Residents along the U.S. Eastern Seaboard are struggling with voice and data services in the aftermath of Hurricane Sandy, which has killed dozens and ravaged communication, transportation and utility infrastructure in the Northeast. Damages from the storm are estimated in the tens of billions. Millions on the Eastern Seaboard were left without power, cable or landline service in their homes, as well as spotty or non-existent mobile reception.
How could this happen when telecommunications companies had prepared for Sandy's fury ahead of the storm's landfall? Verizon and AT&T told the Associated Press earlier this week that preparations for the superstorm included "topping up fuel for backup generators and lining up disaster recovery trailers to move into flooded areas after the storm passes," in addition to readying backup generators for cell towers. Despite precautions, strong winds knocked over power lines and took out cell towers in the hardest-hit regions, while tidal surges seeped into underground facilities where sensitive and critical networking equipment was installed.
Verizon, which provides Internet and telephone services and is the largest wireless carrier in the United States, was hit extremely hard in New York and New Jersey. According to Reuters, flooding from the storm damaged telecom equipment in three of Verizon's major switching offices, located in lower Manhattan, Queens and Long Island. The failure of these centers completely wiped out non-emergency service in those areas. Network issues persist in the Northeast.
Wind and flooding disrupted or knocked out service for AT&T Inc, Sprint Nextel and T-Mobile, and weather-related issues plagued the networks after the storm passed.
Power outages also knocked out Internet services for many customers of Comcast, Cablevision and Time Warner Cable. In the New York City boroughs, power from major utility supplier ConEd was down for more than 600,000 customers, per the company's website on Wednesday evening. Con Ed estimates that users should have power back by the end of the week.
The very worst of the outages are centralized in lower Manhattan, where our own Jason Gilbert reports that residents without electricity in their homes or voice and data service on their mobile devices can be seen queuing up to use public pay phones.
The Federal Communications Commission reported on Tuesday that the superstorm had downed one out of every four cell towers in 10 states. On Wednesday the FCC issued a statement that affected communication infrastructure was recovering gradually, but that the biggest problems remained in states like New York and New Jersey. Verizon, AT&T, T-Mobile, Sprint and Comcast have not yet reported on how many customers lost service or have had service troubles as a result of the storm.
Without stating how widespread network troubles were, AT&T and T-Mobile announced a temporary deal on Wednesday allowing customers in New York and New Jersey to seamlessly switch between both networks without incurring extra charges on their normal mobile bills.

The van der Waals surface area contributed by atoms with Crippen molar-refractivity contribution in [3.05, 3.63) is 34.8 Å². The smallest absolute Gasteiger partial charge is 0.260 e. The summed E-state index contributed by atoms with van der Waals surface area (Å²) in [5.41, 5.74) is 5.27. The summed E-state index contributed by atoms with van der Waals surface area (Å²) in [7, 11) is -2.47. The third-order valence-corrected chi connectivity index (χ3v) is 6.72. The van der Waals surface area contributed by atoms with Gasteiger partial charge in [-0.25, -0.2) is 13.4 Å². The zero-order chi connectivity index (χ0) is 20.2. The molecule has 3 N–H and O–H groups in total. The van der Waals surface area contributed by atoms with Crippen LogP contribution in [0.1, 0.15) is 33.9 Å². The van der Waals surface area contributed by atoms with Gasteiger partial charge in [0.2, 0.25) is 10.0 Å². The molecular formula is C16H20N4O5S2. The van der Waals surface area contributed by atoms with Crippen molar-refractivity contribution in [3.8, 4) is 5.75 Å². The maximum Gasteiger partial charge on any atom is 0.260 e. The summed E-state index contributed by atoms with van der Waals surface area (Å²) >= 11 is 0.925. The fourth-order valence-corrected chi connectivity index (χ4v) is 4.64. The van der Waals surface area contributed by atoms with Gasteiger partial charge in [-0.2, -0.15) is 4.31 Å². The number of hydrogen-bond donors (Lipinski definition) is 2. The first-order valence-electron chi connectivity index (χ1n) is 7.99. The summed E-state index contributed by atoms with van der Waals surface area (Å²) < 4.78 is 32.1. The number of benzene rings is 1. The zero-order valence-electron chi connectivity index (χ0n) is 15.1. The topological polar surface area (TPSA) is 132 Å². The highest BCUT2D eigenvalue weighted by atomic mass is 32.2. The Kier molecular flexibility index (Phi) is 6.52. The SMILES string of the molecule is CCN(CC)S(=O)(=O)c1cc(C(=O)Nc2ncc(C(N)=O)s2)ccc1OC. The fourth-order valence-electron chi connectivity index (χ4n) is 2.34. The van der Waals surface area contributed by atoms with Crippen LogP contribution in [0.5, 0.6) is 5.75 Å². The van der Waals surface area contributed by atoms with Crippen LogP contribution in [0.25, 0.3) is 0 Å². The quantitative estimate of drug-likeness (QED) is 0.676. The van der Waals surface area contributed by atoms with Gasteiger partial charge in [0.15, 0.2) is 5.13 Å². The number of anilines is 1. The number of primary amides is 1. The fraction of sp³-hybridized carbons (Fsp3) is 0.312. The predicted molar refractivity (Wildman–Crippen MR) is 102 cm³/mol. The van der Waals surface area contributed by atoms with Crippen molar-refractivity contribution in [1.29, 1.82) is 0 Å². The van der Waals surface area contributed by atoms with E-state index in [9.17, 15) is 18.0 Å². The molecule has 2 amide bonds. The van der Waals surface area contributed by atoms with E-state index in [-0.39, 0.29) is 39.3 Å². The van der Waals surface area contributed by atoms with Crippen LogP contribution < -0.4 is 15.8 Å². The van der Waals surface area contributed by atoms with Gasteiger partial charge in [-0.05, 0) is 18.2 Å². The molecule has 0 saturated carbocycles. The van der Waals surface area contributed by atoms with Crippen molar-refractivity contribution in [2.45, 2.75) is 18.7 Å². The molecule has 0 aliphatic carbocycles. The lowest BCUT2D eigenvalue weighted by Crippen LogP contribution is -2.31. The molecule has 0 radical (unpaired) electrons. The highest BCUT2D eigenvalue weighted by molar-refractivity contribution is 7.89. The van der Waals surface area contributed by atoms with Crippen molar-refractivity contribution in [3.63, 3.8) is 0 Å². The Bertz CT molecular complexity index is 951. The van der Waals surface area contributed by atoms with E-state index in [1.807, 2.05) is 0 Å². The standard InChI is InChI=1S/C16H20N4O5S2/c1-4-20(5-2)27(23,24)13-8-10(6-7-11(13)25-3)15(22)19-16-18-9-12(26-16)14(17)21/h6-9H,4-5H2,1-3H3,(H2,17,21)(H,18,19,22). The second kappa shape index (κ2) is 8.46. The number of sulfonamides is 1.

Verizon representative Alberto Canal told The Huffington Post on Wednesday that damage has not been assessed in some areas because the storm had displaced customers to other areas. Though a release on Tuesday stated that service would begin returning to normal in a week or more, the company's website on Wednesday cited a "service emergency" for New York, Connecticut, Washington, D.C., Delaware, Massachusetts, Maryland, New Jersey, New York, Pennsylvania and Virginia.
According to a statement from Sprint given to Bloomberg BNA, the carrier is aware of network problems in Connecticut, New England, New Jersey, New York, Pennsylvania and Washington, D.C.
Reps from Cablevision and Time Warner Cable told Reuters that service would return alongside electricity service that was knocked out by the storm.
Fierce storms in the future could cause even more damage, similar to or worse than that from Sandy.
"This will happen again," disaster management consultant Philip Jan Rothstein told The Huffington Post. "When you walk around NYC and you see all the gratings in the sidewalk, that’s where the transformers are, the fiber, the systems, there’s a lot of connectivity and it’s all underground. That stuff has to sit somewhere, some of it sits in buildings, some of it sits in basements, some of it sits underground. Basements flood."
The Huffington Post is eager for insights from our community, especially people with experience in power, infrastructure and engineering, on the adequacy of emergency preparation in advance of Hurricane Sandy, and the degree to which past disasters have informed adequate planning and construction. Please send a note to firstname.lastname@example.org with insights and suggestions for the important questions that need to be asked of relevant private sector and government officials, and point us toward stories that need to be pursued.
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